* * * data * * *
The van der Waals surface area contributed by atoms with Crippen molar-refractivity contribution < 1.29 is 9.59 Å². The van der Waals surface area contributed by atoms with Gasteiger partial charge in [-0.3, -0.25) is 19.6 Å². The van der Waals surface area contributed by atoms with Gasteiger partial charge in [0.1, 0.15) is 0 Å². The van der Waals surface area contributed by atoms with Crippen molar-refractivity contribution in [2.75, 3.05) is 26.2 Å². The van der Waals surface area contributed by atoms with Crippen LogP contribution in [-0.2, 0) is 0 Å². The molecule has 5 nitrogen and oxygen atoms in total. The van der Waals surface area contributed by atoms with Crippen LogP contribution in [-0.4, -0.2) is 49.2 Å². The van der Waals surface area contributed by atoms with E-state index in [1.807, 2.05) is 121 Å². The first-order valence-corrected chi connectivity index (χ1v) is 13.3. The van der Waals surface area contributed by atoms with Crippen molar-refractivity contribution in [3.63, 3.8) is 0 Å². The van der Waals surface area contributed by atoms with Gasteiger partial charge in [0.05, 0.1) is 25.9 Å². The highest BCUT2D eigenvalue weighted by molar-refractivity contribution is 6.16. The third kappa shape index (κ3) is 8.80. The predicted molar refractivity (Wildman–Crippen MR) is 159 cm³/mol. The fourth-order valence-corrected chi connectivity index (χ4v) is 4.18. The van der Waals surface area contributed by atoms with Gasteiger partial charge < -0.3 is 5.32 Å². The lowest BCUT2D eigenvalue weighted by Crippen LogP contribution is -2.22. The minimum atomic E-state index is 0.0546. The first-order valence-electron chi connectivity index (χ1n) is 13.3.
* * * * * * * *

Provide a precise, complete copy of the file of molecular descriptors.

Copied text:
The van der Waals surface area contributed by atoms with Crippen molar-refractivity contribution < 1.29 is 9.59 Å². The van der Waals surface area contributed by atoms with Gasteiger partial charge in [-0.3, -0.25) is 19.6 Å². The van der Waals surface area contributed by atoms with Gasteiger partial charge in [0.1, 0.15) is 0 Å². The van der Waals surface area contributed by atoms with Crippen molar-refractivity contribution in [2.75, 3.05) is 26.2 Å². The van der Waals surface area contributed by atoms with Crippen LogP contribution in [-0.2, 0) is 0 Å². The molecule has 5 nitrogen and oxygen atoms in total. The van der Waals surface area contributed by atoms with Crippen LogP contribution in [-0.4, -0.2) is 49.2 Å². The van der Waals surface area contributed by atoms with E-state index in [1.807, 2.05) is 121 Å². The first-order valence-corrected chi connectivity index (χ1v) is 13.3. The van der Waals surface area contributed by atoms with Crippen molar-refractivity contribution in [3.63, 3.8) is 0 Å². The van der Waals surface area contributed by atoms with Gasteiger partial charge in [0.05, 0.1) is 25.9 Å². The highest BCUT2D eigenvalue weighted by molar-refractivity contribution is 6.16. The third kappa shape index (κ3) is 8.80. The predicted molar refractivity (Wildman–Crippen MR) is 159 cm³/mol. The fourth-order valence-corrected chi connectivity index (χ4v) is 4.18. The van der Waals surface area contributed by atoms with Gasteiger partial charge < -0.3 is 5.32 Å². The lowest BCUT2D eigenvalue weighted by Crippen LogP contribution is -2.22. The minimum atomic E-state index is 0.0546. The first-order valence-electron chi connectivity index (χ1n) is 13.3.